Chapter 10
Poverty as an Obstacle to Recovery  Theme Icon
Cycles of History Theme Icon
...early 2016, the Hope Initiative was getting started at right around the same time that Macy began following the story of Tess Henry and her infant son. After getting out of... (full context)
Poverty as an Obstacle to Recovery  Theme Icon
The Value of Science Theme Icon
For many months in early 2016, Macy drives Tess and her baby to Narcotics Anonymous meetings. Though Narcotics Anonymous theoretically approves of... (full context)
The Value of Science Theme Icon
...doctors remain skeptical about all MAT, drawing parallels between the development of heroin in 1898. Macy believes, however, that hardline stances against MAT are the single greatest obstacle to reducing overdose... (full context)
Poverty as an Obstacle to Recovery  Theme Icon
Tess goes to a few more Narcotics Anonymous meetings, driven by Macy, but after four, she stops wanting to attend. The journalistic boundary between Tess and Macy... (full context)
Poverty as an Obstacle to Recovery  Theme Icon
Cycles of History Theme Icon
In October 2016, Jamie and Macy visit Tess in a psych ward, where she has checked herself in due to suicidal... (full context)
Chapter 11
Race, Healthcare, and Criminal Justice Theme Icon
The Value of Science Theme Icon
Macy feels that the disagreements between the criminal justice establishment and the families of people struggling... (full context)
Chapter 12
Race, Healthcare, and Criminal Justice Theme Icon
Fighting the Medical Establishment Theme Icon
Macy hopes that interviewing the dealer Ronnie Jones will help reveal the connections between addiction, the... (full context)
Race, Healthcare, and Criminal Justice Theme Icon
Ronnie, 39 at the time Macy visits him, remains guarded at first but polite. Jones has been studying Arabic and Swahili,... (full context)
Race, Healthcare, and Criminal Justice Theme Icon
The Value of Science Theme Icon
Macy wonders how Ronnie Jones’s life would be different if he’d had help from people like... (full context)
Race, Healthcare, and Criminal Justice Theme Icon
After speaking with Ronnie, Macy drives back to Roanoke, too tired to visit Kristi Fernandez in Woodstock. She dreads telling... (full context)
Poverty as an Obstacle to Recovery  Theme Icon
Cycles of History Theme Icon
Race, Healthcare, and Criminal Justice Theme Icon
...out the dead user’s dealer in order to chase a higher high). A day after Macy interviews Ronnie, she finally tells Kristi that Ronnie doesn’t even recognize Jesse’s name. (full context)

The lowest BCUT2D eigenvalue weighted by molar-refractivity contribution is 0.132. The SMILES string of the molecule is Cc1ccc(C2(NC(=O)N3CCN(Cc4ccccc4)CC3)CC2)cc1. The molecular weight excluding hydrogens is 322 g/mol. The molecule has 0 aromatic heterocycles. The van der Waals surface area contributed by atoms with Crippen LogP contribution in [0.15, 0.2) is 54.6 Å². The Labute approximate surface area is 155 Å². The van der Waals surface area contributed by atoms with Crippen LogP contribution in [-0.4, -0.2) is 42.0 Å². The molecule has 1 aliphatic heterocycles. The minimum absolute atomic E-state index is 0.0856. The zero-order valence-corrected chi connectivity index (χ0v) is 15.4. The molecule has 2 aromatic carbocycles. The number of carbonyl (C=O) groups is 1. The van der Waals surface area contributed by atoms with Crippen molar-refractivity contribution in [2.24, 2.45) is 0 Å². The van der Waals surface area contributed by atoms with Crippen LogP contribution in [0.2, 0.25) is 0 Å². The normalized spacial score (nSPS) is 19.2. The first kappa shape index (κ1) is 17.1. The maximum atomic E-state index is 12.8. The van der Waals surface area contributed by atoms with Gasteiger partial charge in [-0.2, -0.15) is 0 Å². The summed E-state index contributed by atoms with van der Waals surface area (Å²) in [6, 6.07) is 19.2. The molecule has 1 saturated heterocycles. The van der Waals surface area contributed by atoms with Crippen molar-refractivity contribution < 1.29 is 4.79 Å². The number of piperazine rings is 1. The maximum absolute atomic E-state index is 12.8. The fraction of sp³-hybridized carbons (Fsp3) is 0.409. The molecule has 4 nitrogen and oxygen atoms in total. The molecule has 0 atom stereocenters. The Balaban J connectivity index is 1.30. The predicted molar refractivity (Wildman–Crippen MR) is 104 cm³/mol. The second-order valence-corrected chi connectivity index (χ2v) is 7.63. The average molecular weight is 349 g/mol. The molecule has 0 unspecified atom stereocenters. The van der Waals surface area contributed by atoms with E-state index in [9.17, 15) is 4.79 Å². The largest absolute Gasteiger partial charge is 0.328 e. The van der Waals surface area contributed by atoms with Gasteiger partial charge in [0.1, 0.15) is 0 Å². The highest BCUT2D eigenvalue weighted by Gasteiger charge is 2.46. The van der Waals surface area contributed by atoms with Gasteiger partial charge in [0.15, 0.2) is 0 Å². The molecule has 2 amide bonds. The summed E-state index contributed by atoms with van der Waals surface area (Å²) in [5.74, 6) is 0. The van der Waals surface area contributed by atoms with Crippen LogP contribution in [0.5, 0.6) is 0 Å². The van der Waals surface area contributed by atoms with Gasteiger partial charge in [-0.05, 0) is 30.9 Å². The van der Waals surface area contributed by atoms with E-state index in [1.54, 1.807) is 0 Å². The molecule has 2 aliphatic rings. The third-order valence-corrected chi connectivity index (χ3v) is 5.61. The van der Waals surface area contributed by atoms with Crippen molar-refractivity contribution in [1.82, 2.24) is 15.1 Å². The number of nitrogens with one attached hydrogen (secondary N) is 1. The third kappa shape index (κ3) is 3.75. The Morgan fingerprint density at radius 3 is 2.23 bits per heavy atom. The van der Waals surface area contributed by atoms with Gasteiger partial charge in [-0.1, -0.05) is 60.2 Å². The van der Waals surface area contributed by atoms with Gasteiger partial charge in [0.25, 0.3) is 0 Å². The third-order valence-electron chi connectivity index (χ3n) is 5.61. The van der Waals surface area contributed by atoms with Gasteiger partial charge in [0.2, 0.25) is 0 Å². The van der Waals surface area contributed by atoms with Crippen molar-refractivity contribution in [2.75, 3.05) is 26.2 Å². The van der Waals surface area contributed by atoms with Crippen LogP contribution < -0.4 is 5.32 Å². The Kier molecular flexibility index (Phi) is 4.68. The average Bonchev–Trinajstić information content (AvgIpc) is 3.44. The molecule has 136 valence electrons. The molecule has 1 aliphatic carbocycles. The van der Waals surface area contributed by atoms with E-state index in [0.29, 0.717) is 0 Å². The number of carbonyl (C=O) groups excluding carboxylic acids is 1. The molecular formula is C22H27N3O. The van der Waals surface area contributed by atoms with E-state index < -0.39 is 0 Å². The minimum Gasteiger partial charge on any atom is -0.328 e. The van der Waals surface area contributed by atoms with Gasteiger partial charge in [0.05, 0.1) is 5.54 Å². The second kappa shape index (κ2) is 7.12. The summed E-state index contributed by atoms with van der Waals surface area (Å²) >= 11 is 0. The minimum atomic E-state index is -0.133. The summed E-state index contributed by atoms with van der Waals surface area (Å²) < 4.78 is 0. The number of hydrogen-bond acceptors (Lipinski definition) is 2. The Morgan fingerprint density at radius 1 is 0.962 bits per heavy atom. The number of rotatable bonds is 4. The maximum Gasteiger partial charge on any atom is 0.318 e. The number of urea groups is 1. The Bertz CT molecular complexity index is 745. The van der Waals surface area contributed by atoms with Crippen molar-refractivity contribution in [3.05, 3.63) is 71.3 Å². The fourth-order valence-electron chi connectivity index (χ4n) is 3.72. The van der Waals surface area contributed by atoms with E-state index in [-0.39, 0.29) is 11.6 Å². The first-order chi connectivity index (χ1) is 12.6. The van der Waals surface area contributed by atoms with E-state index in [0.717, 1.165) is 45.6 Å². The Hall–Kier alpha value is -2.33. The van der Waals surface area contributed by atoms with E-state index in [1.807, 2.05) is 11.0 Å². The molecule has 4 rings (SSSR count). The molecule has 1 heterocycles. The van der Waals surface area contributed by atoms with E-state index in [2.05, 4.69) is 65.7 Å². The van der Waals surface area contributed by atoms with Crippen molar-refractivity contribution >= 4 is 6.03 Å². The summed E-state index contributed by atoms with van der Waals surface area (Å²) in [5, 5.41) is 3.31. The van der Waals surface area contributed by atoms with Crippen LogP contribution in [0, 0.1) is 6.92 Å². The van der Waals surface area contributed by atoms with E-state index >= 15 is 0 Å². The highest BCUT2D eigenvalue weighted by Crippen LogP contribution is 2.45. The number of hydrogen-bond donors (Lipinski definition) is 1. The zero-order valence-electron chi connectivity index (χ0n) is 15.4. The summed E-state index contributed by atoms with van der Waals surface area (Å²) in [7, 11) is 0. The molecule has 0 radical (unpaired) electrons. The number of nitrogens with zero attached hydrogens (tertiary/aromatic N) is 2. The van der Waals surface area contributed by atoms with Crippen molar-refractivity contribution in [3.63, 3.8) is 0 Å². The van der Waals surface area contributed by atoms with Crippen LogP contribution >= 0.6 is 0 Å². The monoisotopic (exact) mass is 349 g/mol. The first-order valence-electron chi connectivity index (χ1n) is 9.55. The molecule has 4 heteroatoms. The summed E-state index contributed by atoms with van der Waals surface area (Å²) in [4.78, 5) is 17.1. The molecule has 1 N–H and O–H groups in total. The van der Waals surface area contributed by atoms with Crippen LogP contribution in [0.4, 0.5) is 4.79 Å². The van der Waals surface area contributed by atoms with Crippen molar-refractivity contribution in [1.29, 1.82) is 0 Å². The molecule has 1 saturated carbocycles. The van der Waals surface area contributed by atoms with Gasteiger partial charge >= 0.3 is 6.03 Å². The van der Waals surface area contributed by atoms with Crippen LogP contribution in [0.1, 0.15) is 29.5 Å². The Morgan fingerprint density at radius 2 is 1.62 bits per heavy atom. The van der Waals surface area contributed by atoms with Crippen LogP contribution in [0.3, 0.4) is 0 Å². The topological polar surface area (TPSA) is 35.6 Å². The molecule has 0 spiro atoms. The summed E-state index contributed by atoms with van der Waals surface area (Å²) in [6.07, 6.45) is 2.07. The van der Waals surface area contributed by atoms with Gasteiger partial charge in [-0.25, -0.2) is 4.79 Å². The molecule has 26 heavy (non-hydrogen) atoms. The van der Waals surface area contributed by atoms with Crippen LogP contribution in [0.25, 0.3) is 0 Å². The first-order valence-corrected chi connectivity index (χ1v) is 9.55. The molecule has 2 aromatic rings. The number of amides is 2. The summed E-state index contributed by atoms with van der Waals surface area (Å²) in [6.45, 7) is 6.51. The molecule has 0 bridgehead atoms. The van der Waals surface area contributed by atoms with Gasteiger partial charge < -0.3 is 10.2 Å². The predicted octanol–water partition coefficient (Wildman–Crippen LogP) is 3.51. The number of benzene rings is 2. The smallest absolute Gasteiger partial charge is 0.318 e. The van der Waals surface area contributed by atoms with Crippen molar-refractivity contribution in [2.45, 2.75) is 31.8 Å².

Chapter 13
Cycles of History Theme Icon
The Value of Science Theme Icon
...getting reliable treatment (particularly MAT) is difficult. While not all patients want or need MAT, Macy believes it is crucial that people have the option. (full context)
Cycles of History Theme Icon
The Value of Science Theme Icon
Macy asks why it took so long for the government to respond to the opioid crisis,... (full context)
Poverty as an Obstacle to Recovery  Theme Icon
Cycles of History Theme Icon
The Value of Science Theme Icon
To finish her story, Macy looks back to Central Appalachia, where the modern opioid epidemic began. She speaks with nurse-practitioner... (full context)
Poverty as an Obstacle to Recovery  Theme Icon
Cycles of History Theme Icon
Fighting the Medical Establishment Theme Icon
Macy interviews Tyson before and after RAM. Macy and other reporters are often surprised by the... (full context)
Poverty as an Obstacle to Recovery  Theme Icon
Fighting the Medical Establishment Theme Icon
Macy finds hope while following the story of Tyson, her staff, and her patients. Tyson projects... (full context)
Cycles of History Theme Icon
Fighting the Medical Establishment Theme Icon
The Value of Science Theme Icon
Macy contends that the current political response to the opioid epidemic is far from adequate. She... (full context)
Poverty as an Obstacle to Recovery  Theme Icon
Fighting the Medical Establishment Theme Icon
Macy looks at the work of Dr. Steve Lloyd, a former opioid user who has become... (full context)
Epilogue
Poverty as an Obstacle to Recovery  Theme Icon
Cycles of History Theme Icon
Macy recalls how the families of addicted people that she followed in Roanoke seem to age... (full context)
Cycles of History Theme Icon
Scott Roth’s mother, Robin, still regularly texts with Macy and has been mourning her son’s death for eight years. She recently moved from her... (full context)
Cycles of History Theme Icon
Fighting the Medical Establishment Theme Icon
In the fall of 2017, Macy again speaks with Bobby’s mother, Janine Underwood. Bobby’s old friends continue to show up at... (full context)